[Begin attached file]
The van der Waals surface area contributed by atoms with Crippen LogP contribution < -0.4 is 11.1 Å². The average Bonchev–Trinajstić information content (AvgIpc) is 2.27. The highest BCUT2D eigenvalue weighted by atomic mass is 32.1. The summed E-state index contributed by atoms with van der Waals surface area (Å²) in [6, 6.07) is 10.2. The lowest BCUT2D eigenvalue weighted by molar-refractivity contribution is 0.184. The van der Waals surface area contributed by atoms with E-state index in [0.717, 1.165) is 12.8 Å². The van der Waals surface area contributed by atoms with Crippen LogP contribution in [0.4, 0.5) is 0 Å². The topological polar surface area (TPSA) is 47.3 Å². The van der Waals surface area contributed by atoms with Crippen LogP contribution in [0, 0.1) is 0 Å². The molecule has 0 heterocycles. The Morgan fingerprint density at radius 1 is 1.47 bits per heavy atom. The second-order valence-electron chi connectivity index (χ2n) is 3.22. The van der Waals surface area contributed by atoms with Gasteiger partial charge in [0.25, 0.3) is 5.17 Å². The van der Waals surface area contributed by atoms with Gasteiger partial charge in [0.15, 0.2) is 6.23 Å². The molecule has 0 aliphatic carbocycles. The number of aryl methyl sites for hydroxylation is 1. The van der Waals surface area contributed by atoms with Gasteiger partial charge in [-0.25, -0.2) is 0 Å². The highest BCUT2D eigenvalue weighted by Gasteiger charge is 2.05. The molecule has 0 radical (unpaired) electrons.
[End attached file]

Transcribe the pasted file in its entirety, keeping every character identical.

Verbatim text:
The van der Waals surface area contributed by atoms with Crippen LogP contribution < -0.4 is 11.1 Å². The average Bonchev–Trinajstić information content (AvgIpc) is 2.27. The highest BCUT2D eigenvalue weighted by atomic mass is 32.1. The summed E-state index contributed by atoms with van der Waals surface area (Å²) in [6, 6.07) is 10.2. The lowest BCUT2D eigenvalue weighted by molar-refractivity contribution is 0.184. The van der Waals surface area contributed by atoms with E-state index in [0.717, 1.165) is 12.8 Å². The van der Waals surface area contributed by atoms with Crippen LogP contribution in [0.4, 0.5) is 0 Å². The topological polar surface area (TPSA) is 47.3 Å². The van der Waals surface area contributed by atoms with Crippen LogP contribution in [0, 0.1) is 0 Å². The molecule has 0 heterocycles. The Morgan fingerprint density at radius 1 is 1.47 bits per heavy atom. The second-order valence-electron chi connectivity index (χ2n) is 3.22. The van der Waals surface area contributed by atoms with Gasteiger partial charge in [0.25, 0.3) is 5.17 Å². The van der Waals surface area contributed by atoms with Gasteiger partial charge in [0.15, 0.2) is 6.23 Å². The molecule has 0 aliphatic carbocycles. The number of aryl methyl sites for hydroxylation is 1. The van der Waals surface area contributed by atoms with Gasteiger partial charge in [-0.25, -0.2) is 0 Å². The highest BCUT2D eigenvalue weighted by Gasteiger charge is 2.05. The molecule has 0 radical (unpaired) electrons.